I never thought I would enjoy Robinson Crusoe. Daniel Defoe's Robinson Crusoe was assigned in a literature class I am taking this year as the second book of the semester. I entered into it with a slight sense of dread, trying to temper that with the hope that it wouldn't be as bad as I thought… Continue reading Book Review: Robinson Crusoe
After my post of a few weeks ago bemoaning the depravity of today's literature, let me assure that there are indeed still excellent books in the world. Books that spin a tale of adventure and keep you up far later than is right (oops). The Prisoner of Zenda is one such book. Rudolph Rassendyll is a… Continue reading Book Review: The Prisoner of Zenda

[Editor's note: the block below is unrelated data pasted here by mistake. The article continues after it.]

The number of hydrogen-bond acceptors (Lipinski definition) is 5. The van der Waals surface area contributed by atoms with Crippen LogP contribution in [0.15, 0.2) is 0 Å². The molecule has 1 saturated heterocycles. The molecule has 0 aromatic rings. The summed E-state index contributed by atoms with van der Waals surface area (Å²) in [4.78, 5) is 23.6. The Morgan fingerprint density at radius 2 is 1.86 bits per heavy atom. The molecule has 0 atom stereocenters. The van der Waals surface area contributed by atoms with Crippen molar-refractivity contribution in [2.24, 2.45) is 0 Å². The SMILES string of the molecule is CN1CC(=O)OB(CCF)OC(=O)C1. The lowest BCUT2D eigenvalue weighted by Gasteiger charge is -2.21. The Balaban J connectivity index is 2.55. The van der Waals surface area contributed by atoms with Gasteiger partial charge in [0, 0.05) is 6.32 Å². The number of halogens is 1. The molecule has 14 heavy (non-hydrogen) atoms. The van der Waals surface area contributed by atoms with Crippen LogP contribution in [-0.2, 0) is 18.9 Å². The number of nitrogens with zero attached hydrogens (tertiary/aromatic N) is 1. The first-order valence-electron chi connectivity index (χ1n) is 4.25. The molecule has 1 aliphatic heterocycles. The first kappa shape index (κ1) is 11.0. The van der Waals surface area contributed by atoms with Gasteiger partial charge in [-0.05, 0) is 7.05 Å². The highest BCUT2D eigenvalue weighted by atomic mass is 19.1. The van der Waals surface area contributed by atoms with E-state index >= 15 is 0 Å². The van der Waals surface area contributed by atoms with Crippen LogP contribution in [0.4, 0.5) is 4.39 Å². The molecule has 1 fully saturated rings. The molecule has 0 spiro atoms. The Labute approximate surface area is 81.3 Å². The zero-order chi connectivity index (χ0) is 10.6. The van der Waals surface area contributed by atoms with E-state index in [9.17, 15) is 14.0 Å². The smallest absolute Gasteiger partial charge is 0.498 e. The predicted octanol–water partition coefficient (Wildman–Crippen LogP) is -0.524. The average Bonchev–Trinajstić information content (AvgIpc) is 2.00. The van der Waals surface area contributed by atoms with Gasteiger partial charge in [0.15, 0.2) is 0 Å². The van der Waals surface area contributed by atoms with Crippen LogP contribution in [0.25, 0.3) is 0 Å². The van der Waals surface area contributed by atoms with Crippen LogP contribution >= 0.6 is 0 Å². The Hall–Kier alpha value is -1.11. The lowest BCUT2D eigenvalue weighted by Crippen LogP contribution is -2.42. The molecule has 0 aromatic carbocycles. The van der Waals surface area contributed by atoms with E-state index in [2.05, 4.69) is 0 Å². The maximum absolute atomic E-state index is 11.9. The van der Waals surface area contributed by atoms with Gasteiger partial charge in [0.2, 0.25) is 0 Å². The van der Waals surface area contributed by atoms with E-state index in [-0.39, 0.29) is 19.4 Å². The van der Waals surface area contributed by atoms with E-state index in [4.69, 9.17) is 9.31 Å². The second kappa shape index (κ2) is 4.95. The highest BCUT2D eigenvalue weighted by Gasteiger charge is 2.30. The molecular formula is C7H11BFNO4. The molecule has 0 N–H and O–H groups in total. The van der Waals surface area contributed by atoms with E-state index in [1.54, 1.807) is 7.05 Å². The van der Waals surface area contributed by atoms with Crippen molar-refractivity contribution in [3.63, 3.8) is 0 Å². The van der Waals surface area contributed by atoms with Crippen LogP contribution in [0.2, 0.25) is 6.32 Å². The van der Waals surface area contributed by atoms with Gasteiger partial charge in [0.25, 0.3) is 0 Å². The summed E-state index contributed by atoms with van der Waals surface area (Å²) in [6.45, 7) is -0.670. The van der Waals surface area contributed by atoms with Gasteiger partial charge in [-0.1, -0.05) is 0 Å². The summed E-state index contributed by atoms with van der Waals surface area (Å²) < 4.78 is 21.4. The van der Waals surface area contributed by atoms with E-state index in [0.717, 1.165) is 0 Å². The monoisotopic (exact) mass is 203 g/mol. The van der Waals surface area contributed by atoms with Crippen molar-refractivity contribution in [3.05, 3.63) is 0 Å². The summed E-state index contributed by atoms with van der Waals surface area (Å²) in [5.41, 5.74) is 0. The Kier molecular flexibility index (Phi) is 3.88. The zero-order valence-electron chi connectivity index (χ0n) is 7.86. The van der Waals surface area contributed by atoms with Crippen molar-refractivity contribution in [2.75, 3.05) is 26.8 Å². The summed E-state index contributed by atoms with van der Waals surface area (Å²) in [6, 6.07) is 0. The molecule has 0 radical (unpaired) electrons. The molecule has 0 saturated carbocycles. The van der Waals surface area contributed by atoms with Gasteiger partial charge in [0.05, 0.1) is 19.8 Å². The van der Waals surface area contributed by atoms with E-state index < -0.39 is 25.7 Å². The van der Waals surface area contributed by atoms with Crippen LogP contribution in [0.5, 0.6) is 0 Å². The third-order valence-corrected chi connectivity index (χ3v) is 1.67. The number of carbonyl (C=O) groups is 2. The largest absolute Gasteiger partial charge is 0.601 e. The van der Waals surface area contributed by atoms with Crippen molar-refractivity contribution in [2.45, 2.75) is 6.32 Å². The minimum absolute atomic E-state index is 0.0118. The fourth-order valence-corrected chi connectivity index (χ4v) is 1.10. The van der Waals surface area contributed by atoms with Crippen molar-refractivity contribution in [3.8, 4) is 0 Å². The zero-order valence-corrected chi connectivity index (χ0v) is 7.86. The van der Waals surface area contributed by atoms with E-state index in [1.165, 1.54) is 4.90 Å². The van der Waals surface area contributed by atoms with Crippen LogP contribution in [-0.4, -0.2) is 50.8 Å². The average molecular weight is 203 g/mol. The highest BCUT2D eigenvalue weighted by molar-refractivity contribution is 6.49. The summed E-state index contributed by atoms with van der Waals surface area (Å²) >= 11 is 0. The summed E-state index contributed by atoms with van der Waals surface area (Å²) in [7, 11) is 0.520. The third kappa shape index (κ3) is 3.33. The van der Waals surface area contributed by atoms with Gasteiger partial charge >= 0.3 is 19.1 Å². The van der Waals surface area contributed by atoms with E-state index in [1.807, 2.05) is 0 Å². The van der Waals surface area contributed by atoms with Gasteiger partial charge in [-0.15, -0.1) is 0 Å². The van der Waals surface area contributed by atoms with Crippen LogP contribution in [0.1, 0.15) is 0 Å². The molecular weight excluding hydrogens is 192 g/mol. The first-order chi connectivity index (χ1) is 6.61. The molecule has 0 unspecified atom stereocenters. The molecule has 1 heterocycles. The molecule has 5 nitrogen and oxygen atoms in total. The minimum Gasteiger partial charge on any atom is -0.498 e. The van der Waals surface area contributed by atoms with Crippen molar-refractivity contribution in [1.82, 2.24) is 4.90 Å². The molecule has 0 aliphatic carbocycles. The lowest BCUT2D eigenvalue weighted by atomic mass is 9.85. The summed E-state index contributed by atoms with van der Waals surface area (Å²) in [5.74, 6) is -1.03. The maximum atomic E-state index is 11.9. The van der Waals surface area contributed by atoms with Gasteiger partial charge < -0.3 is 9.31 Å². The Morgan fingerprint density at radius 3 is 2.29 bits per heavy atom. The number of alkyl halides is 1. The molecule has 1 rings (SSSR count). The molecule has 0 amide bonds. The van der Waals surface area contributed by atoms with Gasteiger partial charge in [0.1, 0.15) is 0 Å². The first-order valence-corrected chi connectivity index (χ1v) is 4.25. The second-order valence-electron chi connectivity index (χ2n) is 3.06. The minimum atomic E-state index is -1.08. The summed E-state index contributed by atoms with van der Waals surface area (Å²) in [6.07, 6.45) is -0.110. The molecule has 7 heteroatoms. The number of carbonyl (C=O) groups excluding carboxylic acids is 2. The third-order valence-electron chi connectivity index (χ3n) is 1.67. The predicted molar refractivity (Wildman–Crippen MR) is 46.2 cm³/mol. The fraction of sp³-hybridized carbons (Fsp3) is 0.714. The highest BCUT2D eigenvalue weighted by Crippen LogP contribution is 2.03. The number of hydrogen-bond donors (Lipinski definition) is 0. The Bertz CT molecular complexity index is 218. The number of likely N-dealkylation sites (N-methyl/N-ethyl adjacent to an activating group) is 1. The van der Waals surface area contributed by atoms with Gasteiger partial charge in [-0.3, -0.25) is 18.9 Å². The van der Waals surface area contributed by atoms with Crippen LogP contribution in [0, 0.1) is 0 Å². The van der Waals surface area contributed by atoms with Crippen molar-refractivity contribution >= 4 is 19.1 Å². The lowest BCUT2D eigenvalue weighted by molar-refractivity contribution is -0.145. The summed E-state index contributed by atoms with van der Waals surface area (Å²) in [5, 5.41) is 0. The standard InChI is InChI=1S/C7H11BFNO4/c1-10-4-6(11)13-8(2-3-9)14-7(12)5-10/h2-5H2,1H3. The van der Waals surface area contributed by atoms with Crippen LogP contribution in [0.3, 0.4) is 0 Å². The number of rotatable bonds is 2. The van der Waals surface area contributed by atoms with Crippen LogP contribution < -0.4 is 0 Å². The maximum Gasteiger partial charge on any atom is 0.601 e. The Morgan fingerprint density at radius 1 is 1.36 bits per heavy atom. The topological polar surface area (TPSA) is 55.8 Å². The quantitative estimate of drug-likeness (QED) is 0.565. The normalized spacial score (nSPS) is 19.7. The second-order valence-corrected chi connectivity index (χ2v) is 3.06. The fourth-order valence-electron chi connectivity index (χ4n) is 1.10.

Have you ever read Chaucer? Dickens? Thucydides? I have. Granted, all of these examples were for school, but I am glad of the chance to consume such literature.
Michael started the message down the ship, through each of the slaves, convicts, fighters. Within the hour, he told me I had every man's allegiance.
The world lurched beneath me and my head slammed into something hard. I moaned and opened my eyes a crack. The world was mostly dark, with a single flickering source of light at the end of what looked like a long tunnel.